MOOC’s jumped onto the stage of educational technology with a bang, and have started a new trend in this field by taking once deeply held secret course content and lessons, and making it available for free to anyone who wants it. This trend has influenced the staunchest, most rigid systems to take a second look and re-evaluate why it got in the business of education in the first place. Although it has not been without a few black eyes, MOOCs have opened the doors to a whole new world of possibilities. Whether it is for work, basic retraining purposes, or to field test a course before paying for it, this system has become extremely popular. However, this system only exists because of learning analytics and it uses the collection of data from online quizzes, embedded videos, learning activities, and discussion threads to provide customized learning systems.
Nevertheless, it has its detractors. The main controversy around these types of courses has been around the assessment model. Strongly reliant on peer assessment models, it has had its issues; the most commonly known of which was Coursera’s Passion Driven Statistics Course via Wesleyan University. Numerous posts exploded on how classes over 1000 students were impossible to properly grade and that they would never be seen as a valuable option in education. This sentiment still exists, but the fears around it have somewhat placated with further research in subsequent courses that have provided results stymying the nasayers.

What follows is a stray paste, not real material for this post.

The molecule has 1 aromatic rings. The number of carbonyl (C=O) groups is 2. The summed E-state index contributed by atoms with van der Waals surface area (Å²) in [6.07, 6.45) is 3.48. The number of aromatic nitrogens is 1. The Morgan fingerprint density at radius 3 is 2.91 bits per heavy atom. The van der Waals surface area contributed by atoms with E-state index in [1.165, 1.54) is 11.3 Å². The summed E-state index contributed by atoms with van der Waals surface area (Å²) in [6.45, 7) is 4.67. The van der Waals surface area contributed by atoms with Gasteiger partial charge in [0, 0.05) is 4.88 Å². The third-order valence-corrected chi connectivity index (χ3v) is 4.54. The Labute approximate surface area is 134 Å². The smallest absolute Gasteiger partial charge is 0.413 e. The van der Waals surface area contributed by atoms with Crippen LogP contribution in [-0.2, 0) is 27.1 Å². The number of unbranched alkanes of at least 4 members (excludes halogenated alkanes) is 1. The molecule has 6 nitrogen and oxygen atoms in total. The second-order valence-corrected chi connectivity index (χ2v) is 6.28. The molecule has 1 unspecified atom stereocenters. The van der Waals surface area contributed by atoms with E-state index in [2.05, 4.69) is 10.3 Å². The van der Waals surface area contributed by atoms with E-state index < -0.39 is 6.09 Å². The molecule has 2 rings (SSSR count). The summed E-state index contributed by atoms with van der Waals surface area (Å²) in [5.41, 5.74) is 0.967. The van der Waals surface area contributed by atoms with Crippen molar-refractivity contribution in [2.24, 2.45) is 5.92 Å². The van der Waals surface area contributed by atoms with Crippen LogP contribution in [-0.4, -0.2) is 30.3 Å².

Since then numerous other companies have started and courses are now offered from many major institutions like MIT, Harvard, Cambridge and many more. Now you can choose from a number of different platforms such as edX, udacity, and coursersa.
Currently Cambridge University is offering a course on big data in education. I encourage you to take a look at the course description and sign up. Go through a few the first week modules and respond below or on twitter using the hashtag #mooc. Is this something you have considered, or do you see value in this type of learning environment?
For additional reading I have also included Plymouth University’s Educational Technology experts post on this topic. In it he poses a number of important questions about MOOCs and its future in this field.